Brothers: Gen. John Hunt Morgan and Sergeant Frank Key Morgan

Brothers: Gen. John Hunt Morgan and
Sergeant Frank Key Morgan
Patricia A. Kaufmann

I struggled to make out the last name of the General on the newly acquired cover, but it didn’t come easily. Since it was addressed care of a general, I started with the soldier, who was addressed without rank, as is often the case. I could clearly make out “Frank – Morgan” so I did a search of military records for that name. Fortunately, only a handful came up and one of them was “Frank Key Morgan”. My heart skipped a beat when I saw the regiment – the famous 2nd Kentucky Cavalry, also known as “Morgan’s Raiders”.

The homemade cover is franked with a 10¢ blue type II, Scott #12, nicely tied by an Abingdon, Va. circular date stamp and by now I had deduced that it was addressed to “Frank Key Morgan, Care of Genl. B. W. Duke, Carters Station, E. Tenn”.

Morgan! Could it be? Yes! Francis “Frank” Key Morgan was a younger brother of the illustrious Gen. John Hunt Morgan. Frank Morgan joined the Confederate Army only after his older brother John promised his mother to send him to the commissary department and not to be engaged in combat. He was detailed as a Quarter Master sergeant.

A leading Confederate raider, John Hunt Morgan found it difficult to comply with the constraints placed upon his activities by his superiors. Even though his state never seceded, he joined the Confederacy and held a variety of cavalry assignments in Kentucky and Tennessee. He led his squadron in central Kentucky and at Shiloh and was then promoted to colonel. He led his regiment during the Corinth siege and then took two regiments on a raid through Kentucky July 4-August 1, 1862. That raid, together with that of Nathan Bedford Forrest profiled in my last column, greatly hampered the advance of Buell on Chattanooga. During the Murfreesboro Campaign, he led a mounted division into Kentucky against Rosecrans’ supply lines. Having been promoted to brigadier general, he received the thanks of the Confederate Congress for his exploits.

Following the Tullahoma Campaign, he again received permission to enter Kentucky. On the raid July 2-26, 1863, he violated Bragg’s instructions not to cross the Ohio River. Crossing over into Indiana, he moved into Ohio, skirting Cincinnati which went into a panic. Pursued by cavalry and militia, he was fi nally captured near New Lisbon, Ohio on July 26th after most of his command had been taken prisoner. Confined in the Ohio State Penitentiary, he escaped in November by digging a tunnel with  pilfered kitchen knives. Placed in command in East Tennessee and southwestern Virginia the next year, he was surprised and killed at Greeneville, Tennessee, on September 4, 1864 at age 39. His wife was pregnant with their second child.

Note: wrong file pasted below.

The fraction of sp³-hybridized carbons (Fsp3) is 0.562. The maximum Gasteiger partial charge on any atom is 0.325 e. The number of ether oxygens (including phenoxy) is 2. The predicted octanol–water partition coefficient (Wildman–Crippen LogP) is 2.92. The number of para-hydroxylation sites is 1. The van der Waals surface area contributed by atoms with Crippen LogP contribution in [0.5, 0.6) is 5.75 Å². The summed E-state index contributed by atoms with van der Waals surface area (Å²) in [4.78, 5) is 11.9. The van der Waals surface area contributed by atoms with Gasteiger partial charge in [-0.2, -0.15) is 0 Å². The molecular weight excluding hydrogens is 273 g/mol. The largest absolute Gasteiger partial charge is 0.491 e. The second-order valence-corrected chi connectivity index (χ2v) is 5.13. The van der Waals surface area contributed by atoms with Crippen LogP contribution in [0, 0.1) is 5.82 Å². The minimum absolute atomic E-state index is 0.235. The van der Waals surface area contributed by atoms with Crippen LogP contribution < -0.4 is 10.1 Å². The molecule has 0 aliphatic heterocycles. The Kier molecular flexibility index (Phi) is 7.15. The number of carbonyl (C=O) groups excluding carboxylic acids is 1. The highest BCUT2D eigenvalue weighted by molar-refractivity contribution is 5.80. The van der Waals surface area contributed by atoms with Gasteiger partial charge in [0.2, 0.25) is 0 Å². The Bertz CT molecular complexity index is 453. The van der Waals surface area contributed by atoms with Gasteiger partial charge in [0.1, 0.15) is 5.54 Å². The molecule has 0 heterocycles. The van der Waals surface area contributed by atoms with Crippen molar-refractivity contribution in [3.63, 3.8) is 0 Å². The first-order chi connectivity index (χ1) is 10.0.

Upon Morgan’s death, Basil Duke was promoted to brigadier, taking over Morgan’s Cavalry. Despite Frank Key Morgan’s commissary status, he fought in several battles and served as a member of Jefferson Davis’ escort during his flight from Richmond in 1865 along with Gen. Duke, who was related by marriage to Gen. Morgan. Frank had been a sickly child and died in 1876 at only 33 years of age.

Gen. Morgan’s guerrilla tactics inspired the Confederacy’s Partisan Ranger Act of April 21, 1862 which authorized President Davis to commission units of Partisan Rangers for detached guerrilla operations. Morgan was legendary for his raids by which he would not only disrupt enemy communications by tapping into Union telegraph lines, but also round up fresh troops and supplies. Morgan’s raids thrilled Southerners throughout the Confederacy and struck fear in the heart of many a Yankee. Northern newspapers called him “The King of Horse Thieves, a bandit, a freebooter, no better than a thug.” In the South, he was widely admired as the “Thunderbolt of the Confederacy.”